Kyle MacLachlan on ‘Giant Little Ones’, Denis Villeneuve’s ‘Dune’, and David Lynch

     March 7, 2019

From writer/director Keith Behrman, the indie drama Giant Little Ones is a heartfelt coming-of-age story that follows Franky Winter (Josh Wiggins), a teenager whose own journey of self-discovery helps him to understand what it means to love without labels. When an unexpected incident occurs between the 17-year-old and his best friend Ballas (Darren Mann), his life is turned upside down in a way that forces him to look at his relationships with his family and friends, and to re-evaluate what matters most.

During this 1-on-1 interview with Collider, actor Kyle MacLachlan (who plays Franky’s understanding and compassionate father, whose decision to come out led to the break-up of his marriage) talked about why Giant Little Ones appealed to him, what he enjoyed about playing this character, and getting to explore this father/son dynamic. He also talked about making a 35-minute short film for director Luca Guadagnino, how he feels about the new Dune adaptation from Denis Villeneuve, his collaborative relationship with filmmaker David Lynch, and what he’s working on now.

giant-little-ones-posterCollider:  First of all, even if you’re not, I’m still bitter and will remain forever bitter about the fact that you didn’t get an Emmy Award for your performance in Twin Peaks: The Return.

KYLE MacLACHLAN:  Thank you very much for the vote of confidence and the support. I appreciate it.

This was the first project that you did, after you finished Twin Peaks, but was it the first script that you had read, or had you read a bunch of other things, before landing on this one?

MacLACHLAN:  This was pretty shortly after. There were other things that I was looking at, but this one was such a beautiful script and such an important story that I thought should be told. I loved the way the father interacted with his son and his family, even with the challenges of what was going on. I felt like it was a great portrayal of the father side of parenting. I liked that aspect of it. I think Keith [Behrman] is a really great filmmaker. He’s a little bit unknown, but I thought that he had such a delicate touch and such a truth about him that I recognized. It felt like the right thing to do, more than anything.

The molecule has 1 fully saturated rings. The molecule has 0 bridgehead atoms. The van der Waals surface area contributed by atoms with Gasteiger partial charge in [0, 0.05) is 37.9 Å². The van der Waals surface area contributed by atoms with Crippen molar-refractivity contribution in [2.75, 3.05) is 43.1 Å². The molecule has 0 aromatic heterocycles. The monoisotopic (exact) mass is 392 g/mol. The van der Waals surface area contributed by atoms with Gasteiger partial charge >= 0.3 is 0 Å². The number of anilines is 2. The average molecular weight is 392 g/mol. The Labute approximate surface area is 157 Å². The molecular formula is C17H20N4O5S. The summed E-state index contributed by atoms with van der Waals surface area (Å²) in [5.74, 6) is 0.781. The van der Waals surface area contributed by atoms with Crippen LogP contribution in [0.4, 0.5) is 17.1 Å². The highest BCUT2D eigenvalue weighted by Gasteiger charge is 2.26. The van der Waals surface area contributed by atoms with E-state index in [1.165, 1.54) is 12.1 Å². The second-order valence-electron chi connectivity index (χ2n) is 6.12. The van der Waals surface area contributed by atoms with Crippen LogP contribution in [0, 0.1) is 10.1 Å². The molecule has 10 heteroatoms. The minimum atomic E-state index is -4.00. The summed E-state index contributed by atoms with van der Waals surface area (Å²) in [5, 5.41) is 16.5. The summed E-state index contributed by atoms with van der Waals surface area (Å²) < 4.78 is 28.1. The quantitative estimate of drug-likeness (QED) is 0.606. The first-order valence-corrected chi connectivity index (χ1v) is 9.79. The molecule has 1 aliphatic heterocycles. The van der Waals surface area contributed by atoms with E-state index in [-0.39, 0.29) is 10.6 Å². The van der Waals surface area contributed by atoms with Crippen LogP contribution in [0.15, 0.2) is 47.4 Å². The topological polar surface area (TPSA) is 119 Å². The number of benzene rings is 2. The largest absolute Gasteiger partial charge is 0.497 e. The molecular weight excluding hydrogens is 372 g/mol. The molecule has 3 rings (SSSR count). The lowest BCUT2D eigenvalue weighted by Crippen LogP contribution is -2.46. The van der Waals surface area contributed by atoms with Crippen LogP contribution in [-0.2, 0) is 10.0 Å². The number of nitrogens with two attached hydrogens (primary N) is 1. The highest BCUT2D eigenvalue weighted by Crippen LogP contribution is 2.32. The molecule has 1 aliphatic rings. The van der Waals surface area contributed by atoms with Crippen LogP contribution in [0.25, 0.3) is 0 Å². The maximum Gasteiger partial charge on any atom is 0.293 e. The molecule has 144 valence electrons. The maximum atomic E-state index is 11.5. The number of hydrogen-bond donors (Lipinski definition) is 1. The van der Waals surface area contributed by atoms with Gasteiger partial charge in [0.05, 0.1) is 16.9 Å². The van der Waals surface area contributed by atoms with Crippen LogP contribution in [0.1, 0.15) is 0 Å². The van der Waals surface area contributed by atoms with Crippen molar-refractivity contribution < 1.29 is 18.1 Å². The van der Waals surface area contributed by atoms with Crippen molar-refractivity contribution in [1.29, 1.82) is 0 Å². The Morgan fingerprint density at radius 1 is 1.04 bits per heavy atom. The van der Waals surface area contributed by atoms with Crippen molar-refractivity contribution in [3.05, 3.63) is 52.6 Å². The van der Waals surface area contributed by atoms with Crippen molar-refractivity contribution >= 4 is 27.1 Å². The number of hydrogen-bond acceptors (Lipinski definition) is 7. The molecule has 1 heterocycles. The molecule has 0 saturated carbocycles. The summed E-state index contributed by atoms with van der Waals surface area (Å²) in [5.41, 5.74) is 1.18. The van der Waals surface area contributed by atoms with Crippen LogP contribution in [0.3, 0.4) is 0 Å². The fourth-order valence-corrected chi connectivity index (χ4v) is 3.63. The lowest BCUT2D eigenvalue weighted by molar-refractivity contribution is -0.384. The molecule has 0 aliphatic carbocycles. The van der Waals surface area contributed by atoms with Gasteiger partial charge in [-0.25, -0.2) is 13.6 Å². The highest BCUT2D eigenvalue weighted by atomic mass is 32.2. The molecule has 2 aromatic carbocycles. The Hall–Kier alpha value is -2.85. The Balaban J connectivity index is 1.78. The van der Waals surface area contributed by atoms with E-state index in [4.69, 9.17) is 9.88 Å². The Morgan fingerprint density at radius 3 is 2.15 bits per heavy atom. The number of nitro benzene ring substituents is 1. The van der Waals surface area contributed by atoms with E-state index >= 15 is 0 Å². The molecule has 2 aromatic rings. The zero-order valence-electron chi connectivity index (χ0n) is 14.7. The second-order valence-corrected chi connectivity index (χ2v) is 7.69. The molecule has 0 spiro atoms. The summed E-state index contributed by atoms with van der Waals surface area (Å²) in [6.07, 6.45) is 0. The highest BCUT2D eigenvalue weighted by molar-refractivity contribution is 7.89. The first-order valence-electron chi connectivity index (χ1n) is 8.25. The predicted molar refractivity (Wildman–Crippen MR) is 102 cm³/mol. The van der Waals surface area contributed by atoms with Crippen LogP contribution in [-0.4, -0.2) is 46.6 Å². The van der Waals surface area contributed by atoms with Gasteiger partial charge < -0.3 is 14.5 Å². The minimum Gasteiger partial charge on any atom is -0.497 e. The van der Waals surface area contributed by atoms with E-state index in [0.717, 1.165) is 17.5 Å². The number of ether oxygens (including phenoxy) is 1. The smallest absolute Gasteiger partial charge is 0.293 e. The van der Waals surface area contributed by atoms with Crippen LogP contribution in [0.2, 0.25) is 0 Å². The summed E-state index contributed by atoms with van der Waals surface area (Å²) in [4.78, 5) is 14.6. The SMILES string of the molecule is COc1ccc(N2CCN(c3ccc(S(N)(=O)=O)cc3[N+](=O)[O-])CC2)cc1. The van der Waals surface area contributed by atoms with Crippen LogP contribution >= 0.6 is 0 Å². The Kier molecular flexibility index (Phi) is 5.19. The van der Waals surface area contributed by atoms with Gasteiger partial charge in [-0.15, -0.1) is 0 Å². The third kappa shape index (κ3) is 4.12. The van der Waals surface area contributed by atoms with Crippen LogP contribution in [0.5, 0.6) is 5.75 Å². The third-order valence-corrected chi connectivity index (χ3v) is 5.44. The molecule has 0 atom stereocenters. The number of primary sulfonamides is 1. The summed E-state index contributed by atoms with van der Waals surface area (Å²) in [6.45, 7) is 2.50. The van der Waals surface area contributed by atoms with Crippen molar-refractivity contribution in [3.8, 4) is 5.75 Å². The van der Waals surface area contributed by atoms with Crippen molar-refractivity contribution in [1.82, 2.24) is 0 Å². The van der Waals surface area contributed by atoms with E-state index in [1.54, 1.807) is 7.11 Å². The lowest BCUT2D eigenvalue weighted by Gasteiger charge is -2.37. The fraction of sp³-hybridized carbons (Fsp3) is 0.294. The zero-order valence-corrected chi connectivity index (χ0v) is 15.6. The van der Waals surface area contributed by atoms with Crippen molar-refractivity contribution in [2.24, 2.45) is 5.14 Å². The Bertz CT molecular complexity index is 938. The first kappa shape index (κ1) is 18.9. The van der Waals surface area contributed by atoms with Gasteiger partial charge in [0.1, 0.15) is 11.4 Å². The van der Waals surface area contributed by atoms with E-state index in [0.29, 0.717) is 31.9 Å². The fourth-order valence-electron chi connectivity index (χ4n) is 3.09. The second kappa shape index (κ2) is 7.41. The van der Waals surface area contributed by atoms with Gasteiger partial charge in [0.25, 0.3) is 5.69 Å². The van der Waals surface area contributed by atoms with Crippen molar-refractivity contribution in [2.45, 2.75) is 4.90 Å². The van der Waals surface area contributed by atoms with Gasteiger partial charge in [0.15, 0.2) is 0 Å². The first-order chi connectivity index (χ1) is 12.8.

I love this film and I especially love your character in the film because who doesn’t want their parent to tell them that they should just be able to love who they love, and that they’re proud of them. It seems so simple, and yet it really is such a beautiful statement to make. What was it like to play a parent who’s just a good, understanding guy that clearly loves his kids?

MacLACHLAN:  I think all parents strive for some version of that with their children. I’m old and maybe a little naïve, but it’s something that I think is essential. You’ve been entrusted with the lives of your children, so parenting is not something you should take lightly. It’s a full-time job, and we’re here to guide and to help. That’s the way I look at it and my opinion, but you’re supposed to guide and help and encourage. It’s not discipline so much as it’s just trying to understand, and help them understand, why one choice may be better than the other. It’s more of a nudging, as opposed to a pushing and shoving into something. I’m taking my lessons from my father. He was a little more gentle in his approach. When it looked like I was heading into the acting profession, he was like, “Okay.” He recognized that it was something I loved and that I was actually good at. You always want the best for your kids. You want them to be able to support themselves and be in situations where they can thrive. He felt like that was happening with me, so I took that as my lesson. Then, along comes a role where that’s also part of the dad’s makeup, so it worked.